The Underground Man, two times two, and Justify

So said Fyodor Dostoevsky in his masterpiece “Notes from Underground“:

With the ant-heap the respectable race of ants began and with the ant- heap they will probably end, which does the greatest credit to their perseverance and good sense. But man is a frivolous and incongruous creature, and perhaps, like a chess player, loves the process of the game, not the end of it.

Since the horses crossed the wire in the Belmont on Saturday afternoon, since the end of the “game” that is the Triple Crown season, I felt dread over having to fill out my NTRA All Ages poll.

The three-year-old poll was obvious, of course, at least as obvious as a poll of opinions can be.  There was, as always, a lot of splitting hairs underneath…but Justify reigned supreme.  Winning a Triple Crown makes that obvious.

But, his accomplishment gave me a crisis of conscience about my All Ages poll.

And who knows (there is no saying with certainty), perhaps the only goal on earth to which mankind is striving lies in this incessant process of attaining, in other words, in life itself, and not in the thing to be attained, which must always be expressed as a formula, as positive as twice two makes four, and such positiveness is not life, gentlemen, but is the beginning of death.

Leading into the Belmont Justify was not on my All Ages ballot, and I was seriously considering not putting him on there again.  After all, one thing is positive: he hasn’t faced older horses.  To be the best, you’ve got to beat the best — and on average, “the best” are older horses.  Justify is a freak — but his only foes have been three-year-olds.  How can I rank him better than the older horses if he hasn’t been tested against them yet?

With that question, the thought of putting Justify on my all-aged poll at all makes me sick to my stomach.

It makes sense to base my votes on things I know.  Twice two makes four.  Older horses are, on average, more developed, stronger, better than three-year-olds.  Justify may be the exception, may be more developed than some top-class older horses, but how do we know, if he’s only ever beaten three-year-olds?

Anyway, man has always been afraid of this mathematical certainty, and I am afraid of it now. Granted that man does nothing but seek that mathematical certainty, he traverses oceans, sacrifices his life in the quest, but to succeed, really to find it, dreads, I assure you. He feels that when he has found it there will be nothing for him to look for. When workmen have finished their work they do at least receive their pay, they go to the tavern, then they are taken to the police-station — and there is occupation for a week. But where can man go? Anyway, one can observe a certain awkwardness about him when he has attained such objects. He loves the process of attaining, but does not quite like to have attained, and that, of course, is very absurd. In fact, man is a comical creature; there seems to be a kind of jest in it all.

But, on the other hand?  My search for anything approximating mathematical certainty in the older division has eluded me.  Since “six furlongs on the turf” is a little too specific a niche to be a division (sorry, Disco Partner!), the closest thing any division has to a clear leader is the open sprint division, with Mind Your Biscuits.  His Golden Shaheen (G1) victory was a triumph.  The Met Mile (G1) was a defeat in which he lost absolutely nothing: he missed by just a nose behind lone speed, going a distance longer than his best.  He’s a superstar, but he hasn’t had an unprecedented kind of season.  Heart to Heart has emerged best in the middle-distance turf division, Accelerate is the top of the handicap division…but how far above the rest do they loom?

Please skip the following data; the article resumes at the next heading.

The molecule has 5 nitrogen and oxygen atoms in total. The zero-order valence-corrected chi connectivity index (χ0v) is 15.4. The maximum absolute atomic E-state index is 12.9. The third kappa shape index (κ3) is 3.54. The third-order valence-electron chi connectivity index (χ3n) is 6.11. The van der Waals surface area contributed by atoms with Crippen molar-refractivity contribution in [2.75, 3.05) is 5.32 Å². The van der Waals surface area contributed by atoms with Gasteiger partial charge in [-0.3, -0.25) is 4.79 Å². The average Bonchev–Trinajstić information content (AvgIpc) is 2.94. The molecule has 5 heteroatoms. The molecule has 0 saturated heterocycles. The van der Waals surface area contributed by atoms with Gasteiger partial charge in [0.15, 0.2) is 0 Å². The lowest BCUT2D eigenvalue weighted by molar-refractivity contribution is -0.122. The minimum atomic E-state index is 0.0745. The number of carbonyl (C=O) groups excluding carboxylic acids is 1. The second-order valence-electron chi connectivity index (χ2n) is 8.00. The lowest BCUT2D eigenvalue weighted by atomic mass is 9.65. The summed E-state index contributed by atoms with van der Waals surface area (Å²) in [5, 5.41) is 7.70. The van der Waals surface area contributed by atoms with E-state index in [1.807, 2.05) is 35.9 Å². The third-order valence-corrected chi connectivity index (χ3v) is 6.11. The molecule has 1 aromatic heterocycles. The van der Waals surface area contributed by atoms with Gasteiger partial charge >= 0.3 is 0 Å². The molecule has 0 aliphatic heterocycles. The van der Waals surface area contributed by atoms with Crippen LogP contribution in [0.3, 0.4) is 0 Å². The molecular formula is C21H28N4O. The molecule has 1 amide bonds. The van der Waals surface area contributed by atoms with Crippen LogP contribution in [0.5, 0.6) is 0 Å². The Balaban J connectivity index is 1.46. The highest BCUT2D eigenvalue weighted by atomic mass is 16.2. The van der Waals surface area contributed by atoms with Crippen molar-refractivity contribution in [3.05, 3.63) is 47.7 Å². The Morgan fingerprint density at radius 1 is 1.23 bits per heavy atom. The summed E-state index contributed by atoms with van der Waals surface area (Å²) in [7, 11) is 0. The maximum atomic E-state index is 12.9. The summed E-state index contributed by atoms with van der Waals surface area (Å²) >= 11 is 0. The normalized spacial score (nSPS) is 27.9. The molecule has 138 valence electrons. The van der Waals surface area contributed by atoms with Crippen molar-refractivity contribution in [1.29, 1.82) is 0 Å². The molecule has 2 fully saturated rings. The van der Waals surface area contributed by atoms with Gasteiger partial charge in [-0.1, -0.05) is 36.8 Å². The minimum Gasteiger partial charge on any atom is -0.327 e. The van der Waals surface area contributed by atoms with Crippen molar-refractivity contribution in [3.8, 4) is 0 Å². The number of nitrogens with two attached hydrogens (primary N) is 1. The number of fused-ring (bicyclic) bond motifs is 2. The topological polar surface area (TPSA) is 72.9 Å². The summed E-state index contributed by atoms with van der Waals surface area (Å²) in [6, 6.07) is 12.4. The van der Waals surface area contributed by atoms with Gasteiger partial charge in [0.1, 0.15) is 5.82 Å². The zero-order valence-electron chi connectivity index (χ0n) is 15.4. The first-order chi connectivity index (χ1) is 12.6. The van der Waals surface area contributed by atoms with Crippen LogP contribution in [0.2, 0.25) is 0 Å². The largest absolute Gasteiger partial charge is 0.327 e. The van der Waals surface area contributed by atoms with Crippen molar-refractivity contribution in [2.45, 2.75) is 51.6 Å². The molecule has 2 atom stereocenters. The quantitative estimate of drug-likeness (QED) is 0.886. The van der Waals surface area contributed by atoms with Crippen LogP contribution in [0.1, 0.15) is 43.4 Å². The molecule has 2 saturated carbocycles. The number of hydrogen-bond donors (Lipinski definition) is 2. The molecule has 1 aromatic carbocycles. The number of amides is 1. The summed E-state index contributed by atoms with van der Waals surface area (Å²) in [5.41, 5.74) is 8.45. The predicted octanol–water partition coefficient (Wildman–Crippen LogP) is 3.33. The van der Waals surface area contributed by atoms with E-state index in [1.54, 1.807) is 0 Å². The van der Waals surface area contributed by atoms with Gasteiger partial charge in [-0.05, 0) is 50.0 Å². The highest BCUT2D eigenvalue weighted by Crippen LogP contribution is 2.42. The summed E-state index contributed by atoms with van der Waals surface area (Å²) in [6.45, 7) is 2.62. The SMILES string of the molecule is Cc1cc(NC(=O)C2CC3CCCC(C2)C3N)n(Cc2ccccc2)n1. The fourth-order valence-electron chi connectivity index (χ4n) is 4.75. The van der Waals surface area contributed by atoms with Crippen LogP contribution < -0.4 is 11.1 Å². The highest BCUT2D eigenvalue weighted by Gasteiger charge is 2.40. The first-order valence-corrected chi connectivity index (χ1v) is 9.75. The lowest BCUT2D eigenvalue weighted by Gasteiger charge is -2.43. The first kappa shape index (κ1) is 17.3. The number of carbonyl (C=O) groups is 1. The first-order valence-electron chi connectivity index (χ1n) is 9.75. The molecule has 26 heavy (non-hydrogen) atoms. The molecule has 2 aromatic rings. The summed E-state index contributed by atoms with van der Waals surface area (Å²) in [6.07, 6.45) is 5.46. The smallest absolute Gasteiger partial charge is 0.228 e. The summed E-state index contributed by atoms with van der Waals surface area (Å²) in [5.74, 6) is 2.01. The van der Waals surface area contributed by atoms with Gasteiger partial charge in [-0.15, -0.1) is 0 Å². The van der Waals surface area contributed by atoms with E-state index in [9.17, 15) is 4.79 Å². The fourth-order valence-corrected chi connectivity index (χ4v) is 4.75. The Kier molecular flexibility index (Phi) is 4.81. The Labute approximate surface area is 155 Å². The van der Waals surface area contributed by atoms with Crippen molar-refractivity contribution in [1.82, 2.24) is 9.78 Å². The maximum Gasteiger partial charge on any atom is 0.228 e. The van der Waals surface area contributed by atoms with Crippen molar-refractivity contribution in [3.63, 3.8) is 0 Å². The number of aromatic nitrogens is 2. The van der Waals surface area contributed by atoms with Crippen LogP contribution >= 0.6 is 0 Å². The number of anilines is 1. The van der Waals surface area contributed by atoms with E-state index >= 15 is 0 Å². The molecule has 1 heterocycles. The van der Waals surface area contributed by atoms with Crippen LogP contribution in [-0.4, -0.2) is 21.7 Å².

They’ve had good seasons so far, but none of them have done anything that, if portrayed in a work of fiction, would cause you to roll your eyes and murmur that it couldn’t happen in real life.

Justify has.

If you tried to tell me a horse would go from unraced three-year-old to Triple Crown winner in under four months, I’d have told you that would never happen.  If you handed me a book about a horse whose star rose so fast, I’d have scoffed at the implausible plot.  Yet, I’ve now seen it happen with my own two eyes because Justify did it.

But yet mathematical certainty is after all, something insufferable. Twice two makes four seems to me simply a piece of insolence. Twice two makes four is a pert coxcomb who stands with arms akimbo barring your path and spitting. I admit that twice two makes four is an excellent thing, but if we are to give everything its due, twice two makes five is sometimes a very charming thing too.

Is Justify better than the older horses?  Will he beat older company later this year?  We won’t know until he tries.  In that sense, I’m still not quite happy about my choice to put Justify on my All Ages ballot at all.

But, he has changed my definition of what it’s possible for a racehorse to do, and has done that while racing a grueling Triple Crown schedule.  I’m more certain of the fact that Justify has done something truly difficult than I am about anything in the older horse landscape right now. When so little elsewhere is stable maybe it’s not such a bad thing to break my rule, surrender begrudgingly to the wisdom of the Underground Man, and let twice two be five this time around.

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